To his surprise, Aragorn dropped his eyes. "Nor would I. A man's love is his concern alone. He may yet be a great warrior or a great king." The son of kings looked up at Boromir once more, and his expression held no ridicule, only understanding.
Now Boromir hesitated. Aragorn did not seem to be speaking of him at all, for he had not said steward but king. In Minas Tirith, Boromir had heard many rumors about the failings of the line of Numenor -- mostly from his father, who had little respect for Isildur's blood. Perhaps Aragorn had heard similar stories about his family history. With a toss of his arm suggesting that it was no great matter, Boromir asked, "You do not believe that some pairings are unnatural?"
"Men sometimes commit great evils and call them love," said Aragorn. "It is unnatural to force a woman or befoul a child, to use sorcery to turn a lover's affections or to destroy a rival."
Those were statements with which no man of honor would disagree, yet they avoided the previous argument. Carefully Boromir added, "Not for a man to bear too much love for a soldier?"
"That is no more unnatural than for an elf to love a man."
Boromir raised his eyes past Aragorn's head, studying the hills beyond their camp, for he did not want to reveal the relief cresting in him. "You should be careful of your speech," he muttered. "In Gondor, even rumors may destroy a warrior. It is well for you that you are promised to Lord Elrond's daughter, for I think none would question your love for an elvish princess."
"Lord Elrond will not permit us to marry until -- unless I become King of Gondor," Aragorn replied. "I have fallen in love with a woman I can rarely see. Even among the elves, there are those who wonder why I have chosen such a grueling fate." The Ranger sounded as though he expected Boromir to ask him that question. Boromir very nearly did so, but the voices of the others carried up to them, and Aragorn turned.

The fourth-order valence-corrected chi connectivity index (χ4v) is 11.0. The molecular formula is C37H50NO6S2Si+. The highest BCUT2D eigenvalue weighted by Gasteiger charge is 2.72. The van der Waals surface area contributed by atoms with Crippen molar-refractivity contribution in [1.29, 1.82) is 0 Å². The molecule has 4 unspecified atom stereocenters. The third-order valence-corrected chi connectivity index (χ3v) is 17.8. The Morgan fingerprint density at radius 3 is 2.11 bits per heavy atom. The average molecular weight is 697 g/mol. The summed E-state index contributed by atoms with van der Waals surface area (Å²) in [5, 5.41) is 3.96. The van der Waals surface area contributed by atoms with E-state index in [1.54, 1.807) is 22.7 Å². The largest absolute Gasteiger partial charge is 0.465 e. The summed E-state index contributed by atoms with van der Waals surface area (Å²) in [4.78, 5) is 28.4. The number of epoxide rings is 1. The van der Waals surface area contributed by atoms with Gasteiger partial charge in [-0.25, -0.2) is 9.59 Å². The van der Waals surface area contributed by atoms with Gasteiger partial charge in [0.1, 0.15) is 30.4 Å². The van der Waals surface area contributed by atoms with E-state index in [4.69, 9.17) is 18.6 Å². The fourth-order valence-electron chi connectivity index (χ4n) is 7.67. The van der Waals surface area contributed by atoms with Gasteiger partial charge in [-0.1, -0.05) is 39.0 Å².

"It grows late. Let me get my bow, I will hunt with you."
The proud warrior of Gondor stared uneasily at the retreating form. He knew Aragorn had guessed his most dangerous secret, yet did not seem repulsed, nor pleased to have discovered a flaw in his rival. Perhaps he was plotting to use the secret to turn Denethor against his son. But then why claim that the loves of men were the concern of no one else, not even their king?
Perhaps, like many of the elves, Aragorn believed that all men were weak. Their loins could awaken at the slightest provocation -- the sight of a joust or the smell of clean linen. Lord Elrond might have his own reasons for wishing Arwen separated from her mortal lover, but that did not explain Aragorn's unexpected sympathy.
By the time Boromir reached the others, Aragorn had collected his bow and quiver and was strapping a knife to his belt. "Stay and mind the little ones, we will go in search of food," the Ranger told Legolas. And indeed, as they hunted and skinned the meat, they spoke of routes around the lake and the need to replenish their arrows, and Boromir very nearly forgot to keep his guard up.
"It has been long since I had a companion on my travels," Aragorn said softly, pressing a hand to the shoulder of Boromir, who glanced at him.
"Now you have eight."
"It is not the same. I have escorted many through the wilds, but most of my time is spent alone, outside the company of my own kind." Boromir stared in amazement, unsure of the warmth in the other's flickering gaze. "I know you do not trust me," added Aragorn. "You think I would stand in your place in Gondor. In truth, Boromir, I covet nothing that is yours save your esteem."
"You have that already," the warrior replied brusquely. And realized as he spoke the words that they were true.
This is a work of fan fiction, written because the author has an abiding love for the works of J R R Tolkien. The characters, settings, places, and languages used in this work are the property of the Tolkien Estate, Tolkien Enterprises, and possibly New Line Cinema, except for certain original characters who belong to the author of the said work. The author will not receive any money or other remuneration for presenting the work on this archive site. The work is the intellectual property of the author, is available solely for the enjoyment of Henneth Annûn Story Archive readers, and may not be copied or redistributed by any means without the explicit written consent of the author.